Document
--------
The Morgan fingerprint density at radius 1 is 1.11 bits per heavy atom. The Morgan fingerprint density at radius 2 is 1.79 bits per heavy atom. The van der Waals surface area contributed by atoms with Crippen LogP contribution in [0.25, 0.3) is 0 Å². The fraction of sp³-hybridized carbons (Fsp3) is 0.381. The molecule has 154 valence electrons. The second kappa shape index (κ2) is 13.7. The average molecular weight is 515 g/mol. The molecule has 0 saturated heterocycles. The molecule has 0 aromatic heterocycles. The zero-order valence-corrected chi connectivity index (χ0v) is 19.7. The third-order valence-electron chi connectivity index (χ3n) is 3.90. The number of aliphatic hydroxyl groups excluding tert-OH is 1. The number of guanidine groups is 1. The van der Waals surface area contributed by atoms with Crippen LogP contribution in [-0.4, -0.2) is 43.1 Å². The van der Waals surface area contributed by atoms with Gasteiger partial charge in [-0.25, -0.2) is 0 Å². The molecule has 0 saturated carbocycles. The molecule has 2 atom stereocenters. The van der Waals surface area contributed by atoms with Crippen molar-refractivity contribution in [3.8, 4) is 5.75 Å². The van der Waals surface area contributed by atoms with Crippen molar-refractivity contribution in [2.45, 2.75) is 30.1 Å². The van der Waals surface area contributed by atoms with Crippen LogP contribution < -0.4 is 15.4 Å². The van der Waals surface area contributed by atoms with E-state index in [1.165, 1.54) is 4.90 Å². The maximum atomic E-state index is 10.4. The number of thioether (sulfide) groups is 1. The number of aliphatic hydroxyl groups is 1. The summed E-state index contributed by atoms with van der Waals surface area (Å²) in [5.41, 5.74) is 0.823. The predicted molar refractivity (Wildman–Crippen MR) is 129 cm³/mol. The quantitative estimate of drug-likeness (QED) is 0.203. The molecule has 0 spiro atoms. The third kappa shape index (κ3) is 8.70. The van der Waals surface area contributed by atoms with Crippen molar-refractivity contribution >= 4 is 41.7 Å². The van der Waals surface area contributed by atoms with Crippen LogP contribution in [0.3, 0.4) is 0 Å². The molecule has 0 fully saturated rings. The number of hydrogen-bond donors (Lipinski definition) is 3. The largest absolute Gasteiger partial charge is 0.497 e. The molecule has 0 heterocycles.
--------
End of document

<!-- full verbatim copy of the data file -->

The Morgan fingerprint density at radius 1 is 1.11 bits per heavy atom. The Morgan fingerprint density at radius 2 is 1.79 bits per heavy atom. The van der Waals surface area contributed by atoms with Crippen LogP contribution in [0.25, 0.3) is 0 Å². The fraction of sp³-hybridized carbons (Fsp3) is 0.381. The molecule has 154 valence electrons. The second kappa shape index (κ2) is 13.7. The average molecular weight is 515 g/mol. The molecule has 0 saturated heterocycles. The molecule has 0 aromatic heterocycles. The zero-order valence-corrected chi connectivity index (χ0v) is 19.7. The third-order valence-electron chi connectivity index (χ3n) is 3.90. The number of aliphatic hydroxyl groups excluding tert-OH is 1. The number of guanidine groups is 1. The van der Waals surface area contributed by atoms with Crippen LogP contribution in [-0.4, -0.2) is 43.1 Å². The van der Waals surface area contributed by atoms with Gasteiger partial charge in [-0.25, -0.2) is 0 Å². The molecule has 0 saturated carbocycles. The molecule has 2 atom stereocenters. The van der Waals surface area contributed by atoms with Crippen molar-refractivity contribution in [3.8, 4) is 5.75 Å². The van der Waals surface area contributed by atoms with Crippen molar-refractivity contribution in [2.45, 2.75) is 30.1 Å². The van der Waals surface area contributed by atoms with Crippen LogP contribution < -0.4 is 15.4 Å². The van der Waals surface area contributed by atoms with E-state index in [1.165, 1.54) is 4.90 Å². The maximum atomic E-state index is 10.4. The number of thioether (sulfide) groups is 1. The number of aliphatic hydroxyl groups is 1. The summed E-state index contributed by atoms with van der Waals surface area (Å²) in [5.41, 5.74) is 0.823. The predicted molar refractivity (Wildman–Crippen MR) is 129 cm³/mol. The quantitative estimate of drug-likeness (QED) is 0.203. The molecule has 0 spiro atoms. The third kappa shape index (κ3) is 8.70. The van der Waals surface area contributed by atoms with Crippen molar-refractivity contribution >= 4 is 41.7 Å². The van der Waals surface area contributed by atoms with Crippen LogP contribution in [0.3, 0.4) is 0 Å². The molecule has 0 fully saturated rings. The number of hydrogen-bond donors (Lipinski definition) is 3. The largest absolute Gasteiger partial charge is 0.497 e. The molecule has 0 heterocycles.